I was pleased to receive The Infinities through the post, having been impressed with John Banville’s recent novels, particularly his last book, The Sea, which won the 2005 Man Booker prize. Banville has become well-known for the sheer quality of his writing, which is perhaps not surprising in view of his statement that he only writes about 100 words a day (see his Wikipedia entry).
The Infinities is a delight to read, a book which for once I found wholly satisfying. It is the story of one day in the life of a family, but told from the perspective of Hermes, son of Zeus and Maia the cave-woman. The narrative takes place both here on earth and also among a group of carping, capricious Gods, mischievously intervening in the affairs of men.
Both worlds collide throughout the novel, and Hermes both interprets what is going on in the family below, but also deals with the dramas above, particularly those caused by his reprobate old father who is obsessed with the young women he sees on earth. For the Gods “cannot resist revealing ourselves to you once in a while, out of our incurable boredom, or love of mischief, or that lingering nostalgia we harbour for this rough world of our making”.
The story opens with the patriarchal Adam Godley having suffered a stroke and being confined, comatose, to a darkened room where his wife cares to his needs. The family have gathered to observe the final days of their parent, the ponderous Young Adam and his lovely wife Helen, the daughter Petra, a couple of retainers (cook and gardener), and two guests who turn up to stay with the family for reasons largely unknown.
Young Adam and Helen take centre stage for a while and Hermes, the narrator, delights in revealing details of their private lives, while his father, the God of all Gods (who he affectionately calls “Dad”) visits Helen in the body of her husband and ravishes her in a night of unbridled passion, having instructed Hermes to hold back the dawn for a whole hour. To Helen, this has all happened in a dream in which her husband has been transformed into something rather more impressive than his hum-drum reality. For this is at times a bawdy romp, and these gods are far from “spiritual” in the the accepted sense of the word.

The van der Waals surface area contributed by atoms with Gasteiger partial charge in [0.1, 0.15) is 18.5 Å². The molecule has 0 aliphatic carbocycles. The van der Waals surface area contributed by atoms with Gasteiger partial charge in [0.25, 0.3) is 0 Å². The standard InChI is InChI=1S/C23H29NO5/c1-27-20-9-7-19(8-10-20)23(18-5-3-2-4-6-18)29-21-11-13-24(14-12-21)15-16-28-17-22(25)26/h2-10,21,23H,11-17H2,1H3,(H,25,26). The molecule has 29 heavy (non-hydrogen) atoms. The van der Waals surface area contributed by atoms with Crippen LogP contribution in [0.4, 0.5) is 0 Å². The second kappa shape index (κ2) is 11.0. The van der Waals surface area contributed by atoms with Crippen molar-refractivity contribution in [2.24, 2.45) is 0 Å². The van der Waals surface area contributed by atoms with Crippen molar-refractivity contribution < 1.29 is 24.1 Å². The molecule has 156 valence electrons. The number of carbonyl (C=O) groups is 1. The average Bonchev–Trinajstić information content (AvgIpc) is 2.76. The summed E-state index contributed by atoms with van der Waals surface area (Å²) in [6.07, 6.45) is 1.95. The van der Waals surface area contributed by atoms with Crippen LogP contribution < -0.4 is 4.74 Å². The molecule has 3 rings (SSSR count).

The narrative moves through the other family members and guests and John Banville creates some fine scenes, both hilarious and moving, often at the same time. We discover that Adam Godley’s coma is not quite all it seems and as Hermes delves into the various characters we find that none of them are quite as they appear on first impression. Mysteries are explored, new information is imparted bit by bit, and by the end we realise that we have been on a fascinating journey of discovery through the Godley’s day, reaching a higly satisfying conclusion.
From the first page I was drawn into this wickedly comedic novel. Hermes is an intelligent and insightful narrator and his many interjections and comments add much humour to the events which go on below. He also adds a god-side view of this planet, from time to time launching into lyrical descriptions of life on earth:
Of all the things we fashioned for them that they might be comforted, dawn is the one that works. When darkness sifts from the air like fine soft soot and light spreads slowly out of the east then all but the most wretched of humankind rally. It is a spectacle we immortals enjoy, this minor daily resurrection, often we will gather at the ramparts of the clouds and gaze down upon them, our little ones, as they bestir themselves to welcome the new day. What silence falls upon us then, the sad silence of our envy.
Banville’s well-crafted prose is a delight throughout this book and as someone who appreciates fine writing, I found this book a pleasure to read. I suspect that The Infinities is set to become a very well-known book and look forward to charting its progress from its release on 4 September 2009.